Along with the diversity of people there is also natural diversity. I've talked about mountains and whatnot, but, despite rampant habitat degradation over the past 30 years there is still some spectacular wildlife hidden away in the remoter nooks and crannies of the country. I remember reading about a particularly rare newt last year that survives in only 4 little pools in the mountains of Luristan. There are thought to be less than 1000 of the cute, colourful salamanders left in the wild and when I knew that I would be passing close by I knew that it was now or never. To get to the trailhead we had to leave the car and take the train to the village of Talezang in the first folds of the Zardkuh mountains, and from there it was another 5 hours to the waterfall and pool where they live. People on the train told us that we ought to get a local guide and to be wary of the mountain people who "are all thieves". I was disinclined to listen to them but upon reaching Talezang the locals and police were very insistent and so we acquiesced. Morteza grew up in the area but was now studying in Tehran and had only come back for a few days, nevertheless he accepted to take us up to the waterfall and pool and back. Although I thought a guide superfluous it was nice to have Morteza and he talked to us about life in Luristan and his hobbies such as kung-fu. As we had set off in the late afternoon we only got as a small village of Shevi where we slept in the porch of the local school - the simple fact that such a remote village with no road connection and so few people had its own school definitely impressed me. The next morning we set off early up the steep valley to the source of the stream. A few kilometres out of the village I decided to ditch my big rucksack as it was proving a dangerous liability in some of the steeper, narrower sections, and I hid it amongst some trees, something I've done numerous times before whilst hiking, although Morteza did advise against it. Lightened it was a straightforward trek up to the beautiful, fan-shaped Shevi waterfall that gushed straight out of the mountain. And there, in the limpid waters of a cave were a handful of the amphibians, only 10cm long or so, black with bright red and orange splotches, at ease in the safety of their home. They are without a doubt the rarest animals I will ever see in the wild, and, I am sad to say, will almost certainly not be around outside of captivity in another 20 years time due to the salamanders' fragmented habitat and the strong demand from collectioners for these beautiful animals which, unfortunately, don't have the cachet of pandas or tigers and so will slip through the net of protection and into oblivion.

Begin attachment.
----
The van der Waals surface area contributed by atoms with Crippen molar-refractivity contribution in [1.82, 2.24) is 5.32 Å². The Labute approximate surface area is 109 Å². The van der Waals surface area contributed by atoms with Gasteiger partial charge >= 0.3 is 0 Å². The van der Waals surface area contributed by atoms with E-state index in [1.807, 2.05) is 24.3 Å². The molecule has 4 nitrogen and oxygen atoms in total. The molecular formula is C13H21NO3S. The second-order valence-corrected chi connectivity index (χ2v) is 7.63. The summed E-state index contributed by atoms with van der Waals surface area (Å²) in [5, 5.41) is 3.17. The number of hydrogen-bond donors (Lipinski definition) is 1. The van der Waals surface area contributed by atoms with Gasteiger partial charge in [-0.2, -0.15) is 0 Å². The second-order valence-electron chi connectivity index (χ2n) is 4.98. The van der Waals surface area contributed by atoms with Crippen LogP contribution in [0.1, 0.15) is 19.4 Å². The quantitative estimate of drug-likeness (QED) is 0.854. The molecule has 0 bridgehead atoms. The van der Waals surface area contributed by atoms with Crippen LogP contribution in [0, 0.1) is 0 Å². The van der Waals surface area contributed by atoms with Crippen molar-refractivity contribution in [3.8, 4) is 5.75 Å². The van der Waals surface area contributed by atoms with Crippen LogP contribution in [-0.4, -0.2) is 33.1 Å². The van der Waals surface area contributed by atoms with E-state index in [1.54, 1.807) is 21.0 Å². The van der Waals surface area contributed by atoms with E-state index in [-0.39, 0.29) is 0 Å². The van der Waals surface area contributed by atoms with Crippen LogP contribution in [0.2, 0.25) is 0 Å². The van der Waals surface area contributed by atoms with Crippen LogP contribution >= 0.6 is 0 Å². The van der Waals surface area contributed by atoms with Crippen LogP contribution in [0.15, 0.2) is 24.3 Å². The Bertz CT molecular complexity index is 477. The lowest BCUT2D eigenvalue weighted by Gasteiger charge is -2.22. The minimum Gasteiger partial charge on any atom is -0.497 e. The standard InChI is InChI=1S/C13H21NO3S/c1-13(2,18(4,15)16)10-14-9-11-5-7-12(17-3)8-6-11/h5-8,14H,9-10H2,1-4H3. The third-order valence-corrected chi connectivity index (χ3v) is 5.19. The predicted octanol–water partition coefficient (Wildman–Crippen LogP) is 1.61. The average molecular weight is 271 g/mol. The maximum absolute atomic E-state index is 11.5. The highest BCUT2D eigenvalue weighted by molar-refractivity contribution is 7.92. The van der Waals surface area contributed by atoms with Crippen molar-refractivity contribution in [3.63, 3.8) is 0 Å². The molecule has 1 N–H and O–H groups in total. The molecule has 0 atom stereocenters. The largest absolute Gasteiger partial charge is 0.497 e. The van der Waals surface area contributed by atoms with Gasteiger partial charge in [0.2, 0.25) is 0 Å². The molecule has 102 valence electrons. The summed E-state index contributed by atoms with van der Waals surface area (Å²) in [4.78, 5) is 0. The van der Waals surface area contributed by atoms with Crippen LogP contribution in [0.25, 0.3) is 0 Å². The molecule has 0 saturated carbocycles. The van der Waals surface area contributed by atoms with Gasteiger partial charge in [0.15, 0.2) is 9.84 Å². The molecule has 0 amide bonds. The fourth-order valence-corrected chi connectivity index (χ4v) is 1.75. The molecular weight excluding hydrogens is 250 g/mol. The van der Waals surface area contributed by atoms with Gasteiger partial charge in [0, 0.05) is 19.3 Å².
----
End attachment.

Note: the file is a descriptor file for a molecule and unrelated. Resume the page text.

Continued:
The unashamedly cute, and extremely rare, Kaiser's newt.

The way back was easier, although when we got to my rucksack we hit a small snag. It wasn't there. Morteza's fears were well-founded, and despite being almost literally in the middle of nowhere, half-way up a hillside, hidden amongst some bushes, and weighing a good 15kg it had been half-inched. He did have an inkling as to where it might be and so headed over to the nearest house a couple of kilometres down the valley. As we approached he nonchalantly pulled out his nunchuks and gently toyed with them as the patriarch explained to us that his son had spotted the bag and had carried it back home for "safekeeping" because "you can never be too sure round these parts". Suffice to say that I got it back OK.

For those thinking of travelling to Iran I'm not sure whether these unconnected vignettes have anything in common to help guide or give an impression of the country other than to expect the unexpected......

1 comment: said...

The faravahar has a perfect equivalent in Indonesia, as the garuda bird. Originally hindu symbol, perpetuated by the Javanese royal courts, it is now the symbol you see everywhere in the country, even in remote animistic-protestant tribal villages of Timor.

Good report. I liked mostly the Iran-Iraq part, a wound almost forgotten outside Iran (and I suppose Iraq).